Thursday, November 29, 2012

Review: Red Carpet Manicure Gel Polish Pro Kit

$79.99 $39.99
This package was sitting on my counter for several days. First, because I had received a deluge of packages after some frenzied Black Friday/Cyber Monday shopping. Second, because the system looked so complicated. All those tiny bottles! What purpose did they serve? Finally, after sitting down twice to attempt a manicure, I realized that I was missing some basic tools--like a nail file, or a cuticle pusher. I finally hoofed it over to Sephora to buy a nail kit (review soon) and sat down to delve the byzantine mysteries of this manicure kit.

Included are: an LED light (apparently this is different from the UV-type lights that they use in salons; unclear which will cause more finger cancer), a bottle of pre/post-application cleanser, a bottle of remover, a nail-polish type bottle of cuticle oil, a nail-polish type bottle of nail prep, a bottle of base coat, a bottle of top coat, and a bottle of gel polish in bright red. Also included is a nifty little pamphlet that includes all the instructions.

I'll save you the detailed step-by-step process, but everything was clearly labelled and the directions were simple to follow, so with the exception of one snafu where I had my fingers too close together when under the light and the nail polish on one nail fused to the skin of another finger, everything went smoothly. One thing I noticed was that the gel nail polish was easier to remove from the skin/cuticles than normal nail polish. Of course, you must do all of that before you cure it under the light. Another small issue I had was some minor "shrinking" by the nail polish. I would paint my nail fully, but after I had finished with the hand, some of the nails would show a sliver of nail edge. The best analogy is like when you are rolling out pizza crust and after a few seconds the pizza crust will shrink. I fixed this by painting the edges a bit more, but this creates a sort of uneven texture. I think this will get better with practice.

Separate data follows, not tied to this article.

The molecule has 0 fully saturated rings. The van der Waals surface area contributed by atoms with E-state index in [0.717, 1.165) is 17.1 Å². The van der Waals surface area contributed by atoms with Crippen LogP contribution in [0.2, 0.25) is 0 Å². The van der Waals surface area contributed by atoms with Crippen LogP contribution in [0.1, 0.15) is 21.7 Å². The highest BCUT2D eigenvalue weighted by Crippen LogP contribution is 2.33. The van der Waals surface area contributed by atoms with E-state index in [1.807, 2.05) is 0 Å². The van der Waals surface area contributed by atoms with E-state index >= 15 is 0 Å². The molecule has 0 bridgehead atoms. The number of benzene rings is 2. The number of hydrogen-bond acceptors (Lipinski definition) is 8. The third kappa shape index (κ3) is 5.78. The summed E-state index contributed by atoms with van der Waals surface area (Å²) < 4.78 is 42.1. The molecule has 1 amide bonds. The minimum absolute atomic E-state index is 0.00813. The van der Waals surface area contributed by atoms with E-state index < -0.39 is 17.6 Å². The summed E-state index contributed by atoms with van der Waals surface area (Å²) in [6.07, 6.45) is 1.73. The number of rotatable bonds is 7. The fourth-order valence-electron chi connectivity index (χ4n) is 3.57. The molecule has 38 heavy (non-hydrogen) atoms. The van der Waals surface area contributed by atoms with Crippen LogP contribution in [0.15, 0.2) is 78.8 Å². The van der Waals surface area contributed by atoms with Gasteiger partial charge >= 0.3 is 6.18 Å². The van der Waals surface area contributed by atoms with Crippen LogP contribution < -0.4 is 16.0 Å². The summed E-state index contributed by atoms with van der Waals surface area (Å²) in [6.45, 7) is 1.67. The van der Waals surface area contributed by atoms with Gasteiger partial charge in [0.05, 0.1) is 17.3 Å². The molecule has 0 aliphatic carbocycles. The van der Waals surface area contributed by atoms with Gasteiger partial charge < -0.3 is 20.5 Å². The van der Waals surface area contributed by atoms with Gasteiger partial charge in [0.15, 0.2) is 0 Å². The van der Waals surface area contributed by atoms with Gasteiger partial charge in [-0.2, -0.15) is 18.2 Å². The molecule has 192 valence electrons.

Furthermore, the light is a bit small, meaning you can't fit your entire hand in there. The instructions suggest to cure four fingers at a time, and then cure the two thumbs paint the nails to the edges, but after a few minutes the nail polish would shrink, revealing a sliver of together. I managed to save 45 seconds by curing four fingers on one hand and sticking the thumb of my other hand on top of my fingers (but not my nails). All in all, the manicure took me about 30-40 minutes to complete. Not bad when you factor in travel/waiting time at a salon.

Unlike the nail salon process, the polish on my fingers remained tacky and thus untouchable until the final step. Also, sometimes, my fingernails would get a warm tingly sensation from the light. I assume that's just the cancer growing. However, also unlike the nail salon process, I could do the entire manicure pantsless while watching an episode of a terrible (but great!) CW show. The end result was pretty much the same, incredibly shiny nails that I have no fear of ruining by doing something immediately after the manicure. I will have to update this post in a week to let y'all know if there are any chips.

Today, I plan on doing my toes and trying the "gelly sandwich" method espoused by some forums. This way, I can use all of my nail polish collection instead of only purchasing gel nail polish. Hopefully I can post some photos of my nails soon as well!

TL, DR: This manicure kit will pay for itself with only two uses. The results appear to be the same as a gel manicure at a nail salon.

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